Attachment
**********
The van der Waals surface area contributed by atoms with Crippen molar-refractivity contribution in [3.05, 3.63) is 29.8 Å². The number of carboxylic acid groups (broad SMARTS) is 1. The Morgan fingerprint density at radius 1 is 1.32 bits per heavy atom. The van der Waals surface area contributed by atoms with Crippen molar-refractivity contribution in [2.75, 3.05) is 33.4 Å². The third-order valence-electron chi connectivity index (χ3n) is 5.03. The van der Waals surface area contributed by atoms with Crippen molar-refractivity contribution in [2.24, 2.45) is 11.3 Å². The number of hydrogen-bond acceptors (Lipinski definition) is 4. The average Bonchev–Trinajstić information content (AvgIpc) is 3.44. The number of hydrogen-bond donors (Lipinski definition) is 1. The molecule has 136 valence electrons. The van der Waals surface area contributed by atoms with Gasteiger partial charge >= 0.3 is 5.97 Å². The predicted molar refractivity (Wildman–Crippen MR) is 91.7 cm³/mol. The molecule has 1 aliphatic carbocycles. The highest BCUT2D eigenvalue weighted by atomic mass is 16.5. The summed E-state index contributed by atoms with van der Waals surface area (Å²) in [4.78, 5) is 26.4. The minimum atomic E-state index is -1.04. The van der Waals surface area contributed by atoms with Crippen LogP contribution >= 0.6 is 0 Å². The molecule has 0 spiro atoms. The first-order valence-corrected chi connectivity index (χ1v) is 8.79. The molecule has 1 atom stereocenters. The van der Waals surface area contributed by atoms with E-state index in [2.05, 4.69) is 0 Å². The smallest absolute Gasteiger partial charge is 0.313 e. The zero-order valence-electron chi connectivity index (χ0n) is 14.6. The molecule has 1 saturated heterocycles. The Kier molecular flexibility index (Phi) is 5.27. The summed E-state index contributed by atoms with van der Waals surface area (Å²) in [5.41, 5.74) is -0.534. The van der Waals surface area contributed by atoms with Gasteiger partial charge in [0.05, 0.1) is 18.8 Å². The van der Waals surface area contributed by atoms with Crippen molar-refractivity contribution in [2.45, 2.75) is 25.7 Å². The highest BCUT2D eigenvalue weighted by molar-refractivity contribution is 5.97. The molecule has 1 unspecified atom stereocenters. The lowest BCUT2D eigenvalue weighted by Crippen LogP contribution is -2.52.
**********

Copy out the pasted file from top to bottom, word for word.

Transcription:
The van der Waals surface area contributed by atoms with Crippen molar-refractivity contribution in [3.05, 3.63) is 29.8 Å². The number of carboxylic acid groups (broad SMARTS) is 1. The Morgan fingerprint density at radius 1 is 1.32 bits per heavy atom. The van der Waals surface area contributed by atoms with Crippen molar-refractivity contribution in [2.75, 3.05) is 33.4 Å². The third-order valence-electron chi connectivity index (χ3n) is 5.03. The van der Waals surface area contributed by atoms with Crippen molar-refractivity contribution in [2.24, 2.45) is 11.3 Å². The number of hydrogen-bond acceptors (Lipinski definition) is 4. The average Bonchev–Trinajstić information content (AvgIpc) is 3.44. The number of hydrogen-bond donors (Lipinski definition) is 1. The molecule has 136 valence electrons. The van der Waals surface area contributed by atoms with Gasteiger partial charge >= 0.3 is 5.97 Å². The predicted molar refractivity (Wildman–Crippen MR) is 91.7 cm³/mol. The molecule has 1 aliphatic carbocycles. The highest BCUT2D eigenvalue weighted by atomic mass is 16.5. The summed E-state index contributed by atoms with van der Waals surface area (Å²) in [4.78, 5) is 26.4. The minimum atomic E-state index is -1.04. The van der Waals surface area contributed by atoms with Crippen LogP contribution >= 0.6 is 0 Å². The molecule has 0 spiro atoms. The first-order valence-corrected chi connectivity index (χ1v) is 8.79. The molecule has 1 atom stereocenters. The van der Waals surface area contributed by atoms with E-state index in [2.05, 4.69) is 0 Å². The smallest absolute Gasteiger partial charge is 0.313 e. The zero-order valence-electron chi connectivity index (χ0n) is 14.6. The molecule has 1 saturated heterocycles. The Kier molecular flexibility index (Phi) is 5.27. The summed E-state index contributed by atoms with van der Waals surface area (Å²) in [5.41, 5.74) is -0.534. The van der Waals surface area contributed by atoms with Gasteiger partial charge in [0.05, 0.1) is 18.8 Å². The van der Waals surface area contributed by atoms with Crippen molar-refractivity contribution in [2.45, 2.75) is 25.7 Å². The highest BCUT2D eigenvalue weighted by molar-refractivity contribution is 5.97. The molecule has 1 unspecified atom stereocenters. The lowest BCUT2D eigenvalue weighted by Crippen LogP contribution is -2.52.